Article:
5 control and/or prediction. However, systems are more than a sum of the individuals as they become part of a collective, and finding the individual s function within the system is a purpose of inquiry. Thus, the criterion for goodness is functional fit, which again looks at validity and reliability in the predictive forms of significance and probability. For the upper left quadrant the focus is on the meaning making of an individual and the ontology is relativistic. The aim of the inquiry is to develop understanding. The goal for inquiry is truthfulness, as we want to know if we can trust if the individual is speaking with integrity and being sincere. We also want to know that this individual is not fooling him or herself. The criterion for quality in this domain is trustworthiness. In the lower left quadrant we are looking for the meaning being made within a culture or collective of individuals. The ontology guiding the research is relativistic and the inquirer interprets understanding with the collective. We want to know how individuals negotiate meaning and come to shared understandings of what is appropriate within a culture. From this intersubjective perspective, quality of inquiry is based on whether all voices within the culture have been fairly represented and that we have achieved a mutual understanding. Thus, the criteria for quality are fairness and authenticity (ontological, educative, tactical & catalytic) (Guba & Lincoln, 1989). Now, taking this one step further. In each of the four quadrants the inquirer can look at them from either an interior or exterior perspective, from the inside or outside [Figure 4]. These standpoints are what Wilber (2005) terms the 8 fundamental or Interior Exterior Plural Singular I inside outside intentional we inside inside outside cultural outside outside it inside behavioral social its inside Figure 3. Eight fundamental perspectives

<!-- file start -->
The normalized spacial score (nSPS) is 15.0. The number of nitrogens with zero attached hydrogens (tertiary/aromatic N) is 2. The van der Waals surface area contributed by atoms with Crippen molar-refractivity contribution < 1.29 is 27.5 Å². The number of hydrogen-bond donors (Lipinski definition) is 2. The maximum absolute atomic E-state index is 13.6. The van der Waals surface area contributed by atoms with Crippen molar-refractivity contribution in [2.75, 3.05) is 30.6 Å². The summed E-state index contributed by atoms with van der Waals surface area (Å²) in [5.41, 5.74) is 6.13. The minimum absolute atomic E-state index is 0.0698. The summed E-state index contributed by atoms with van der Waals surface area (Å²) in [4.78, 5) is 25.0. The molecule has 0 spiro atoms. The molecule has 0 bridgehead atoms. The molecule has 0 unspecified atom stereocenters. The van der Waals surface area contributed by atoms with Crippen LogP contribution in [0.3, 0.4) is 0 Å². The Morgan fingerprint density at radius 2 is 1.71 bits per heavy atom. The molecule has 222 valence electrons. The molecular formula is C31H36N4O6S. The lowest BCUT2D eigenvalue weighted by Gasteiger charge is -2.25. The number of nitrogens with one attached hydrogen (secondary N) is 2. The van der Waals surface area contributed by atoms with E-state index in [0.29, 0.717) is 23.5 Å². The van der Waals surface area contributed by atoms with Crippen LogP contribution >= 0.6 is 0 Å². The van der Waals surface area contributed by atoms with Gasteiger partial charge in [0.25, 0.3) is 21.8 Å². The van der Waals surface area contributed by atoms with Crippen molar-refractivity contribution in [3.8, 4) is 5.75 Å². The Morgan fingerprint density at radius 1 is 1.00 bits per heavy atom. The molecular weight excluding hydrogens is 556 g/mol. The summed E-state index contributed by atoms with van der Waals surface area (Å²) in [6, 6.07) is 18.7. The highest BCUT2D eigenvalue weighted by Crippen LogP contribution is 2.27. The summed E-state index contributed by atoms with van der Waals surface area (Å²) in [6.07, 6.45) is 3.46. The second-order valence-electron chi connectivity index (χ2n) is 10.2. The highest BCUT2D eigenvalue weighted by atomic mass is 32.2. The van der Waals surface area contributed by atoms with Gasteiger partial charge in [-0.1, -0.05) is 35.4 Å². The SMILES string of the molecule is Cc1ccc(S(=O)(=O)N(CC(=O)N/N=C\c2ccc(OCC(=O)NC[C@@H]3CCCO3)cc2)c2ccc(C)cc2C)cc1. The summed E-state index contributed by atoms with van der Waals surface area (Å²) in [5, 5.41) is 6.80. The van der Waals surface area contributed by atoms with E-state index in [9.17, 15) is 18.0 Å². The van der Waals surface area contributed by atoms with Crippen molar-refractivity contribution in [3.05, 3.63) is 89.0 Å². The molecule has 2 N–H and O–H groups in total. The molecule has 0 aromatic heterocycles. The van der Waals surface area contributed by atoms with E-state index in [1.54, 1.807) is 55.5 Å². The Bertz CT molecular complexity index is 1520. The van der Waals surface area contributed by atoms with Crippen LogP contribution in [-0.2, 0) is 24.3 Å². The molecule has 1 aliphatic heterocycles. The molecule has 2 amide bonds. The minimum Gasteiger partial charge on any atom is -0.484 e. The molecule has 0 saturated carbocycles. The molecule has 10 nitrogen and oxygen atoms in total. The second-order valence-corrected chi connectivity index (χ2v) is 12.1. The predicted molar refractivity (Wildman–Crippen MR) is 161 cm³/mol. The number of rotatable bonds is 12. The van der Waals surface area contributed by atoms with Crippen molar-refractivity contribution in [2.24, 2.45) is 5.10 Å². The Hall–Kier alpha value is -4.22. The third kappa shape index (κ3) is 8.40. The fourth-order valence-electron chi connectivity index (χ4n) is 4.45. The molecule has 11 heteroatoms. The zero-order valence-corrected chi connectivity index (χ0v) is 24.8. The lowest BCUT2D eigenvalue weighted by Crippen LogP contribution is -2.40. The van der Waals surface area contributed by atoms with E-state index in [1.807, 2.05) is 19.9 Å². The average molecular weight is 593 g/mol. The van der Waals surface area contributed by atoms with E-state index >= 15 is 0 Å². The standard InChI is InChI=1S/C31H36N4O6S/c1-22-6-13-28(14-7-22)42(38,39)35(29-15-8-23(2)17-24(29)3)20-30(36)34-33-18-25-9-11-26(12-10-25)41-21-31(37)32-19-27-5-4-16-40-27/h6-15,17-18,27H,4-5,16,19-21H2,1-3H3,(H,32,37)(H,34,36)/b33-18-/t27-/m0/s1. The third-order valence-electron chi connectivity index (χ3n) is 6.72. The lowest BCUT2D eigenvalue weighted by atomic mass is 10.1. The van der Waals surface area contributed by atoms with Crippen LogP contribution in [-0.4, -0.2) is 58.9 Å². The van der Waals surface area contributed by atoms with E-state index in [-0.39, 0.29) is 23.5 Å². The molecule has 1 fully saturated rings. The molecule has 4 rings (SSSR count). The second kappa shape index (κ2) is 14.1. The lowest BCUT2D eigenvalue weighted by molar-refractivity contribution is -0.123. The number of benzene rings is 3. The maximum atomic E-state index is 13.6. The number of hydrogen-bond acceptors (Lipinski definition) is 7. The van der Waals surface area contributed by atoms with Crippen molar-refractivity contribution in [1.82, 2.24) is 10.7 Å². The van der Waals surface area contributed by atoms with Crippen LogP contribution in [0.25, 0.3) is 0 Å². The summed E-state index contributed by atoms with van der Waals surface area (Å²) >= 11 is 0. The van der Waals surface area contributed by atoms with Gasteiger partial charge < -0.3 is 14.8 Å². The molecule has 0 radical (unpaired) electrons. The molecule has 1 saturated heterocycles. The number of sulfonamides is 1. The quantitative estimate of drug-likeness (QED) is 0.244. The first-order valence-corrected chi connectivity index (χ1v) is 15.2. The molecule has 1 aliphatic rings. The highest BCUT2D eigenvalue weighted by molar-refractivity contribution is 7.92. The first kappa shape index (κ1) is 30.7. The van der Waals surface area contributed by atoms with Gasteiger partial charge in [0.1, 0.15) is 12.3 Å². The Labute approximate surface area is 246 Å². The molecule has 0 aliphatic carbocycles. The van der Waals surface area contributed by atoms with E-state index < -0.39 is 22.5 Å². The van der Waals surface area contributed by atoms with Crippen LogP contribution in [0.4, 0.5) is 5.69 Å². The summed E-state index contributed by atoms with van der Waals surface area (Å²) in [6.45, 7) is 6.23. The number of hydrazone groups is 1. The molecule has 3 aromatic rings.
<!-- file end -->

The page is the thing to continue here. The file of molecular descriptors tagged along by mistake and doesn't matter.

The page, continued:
6 indigenous perspectives. Simply taken, start with the upper left quadrant and you can see that inquiry can be viewed from the individual s perspective as one examines one s own thinking and experiences, through reflexive methods such as introspection, autobiography, autoethnography, journaling, meditation, etc. An inquirer might also look at another individual s sensemaking from the outside of that individual through phenomenological research such as psychotherapy, interviewing, dialogue analysis, structural methods of analysis and transpersonal methodologies (Braud & Anderson, 1998). In the lower left quadrant, insiders study of the culture of which they are a part, focus on developing shared understanding and requires negotiation of the hermeneutic/dialectic methodologies (Guba & Lincoln, 1989). Much of the current focus on participatory research comes from this perspective. But inquirers might also look at a culture from the outside and use such methodologies as ethnography, naturalistic inquiry, dialogic analysis, or anthropological methods. In the upper right quadrant where objectivity is most valued, an insider might look at him or herself taking observational measurements or descriptions such as might be done to improve actions such as sports or teaching. The inquiry could be self study through video analysis of behaviors and actions. An outsider might also look at an individual s actions and behaviors and many scientific studies involve the methods of this perspective. In science education, studies of classrooms using quasi-experimental methods (Cook and Campbell, 1979) come from this perspective. In the lower right quadrant, the focus is on the system rather than an individual. An inside view of an organization using methodologies of social autopoiesis (Luhmman, 1995) or quality management measures (Senge, 1990) come from this perspective. As organizations seek to understand their own systems and correlative variables influencing outcomes, this perspective provides utility. An outside perspective would use similar methodologies but be framed from a more evaluative perspective.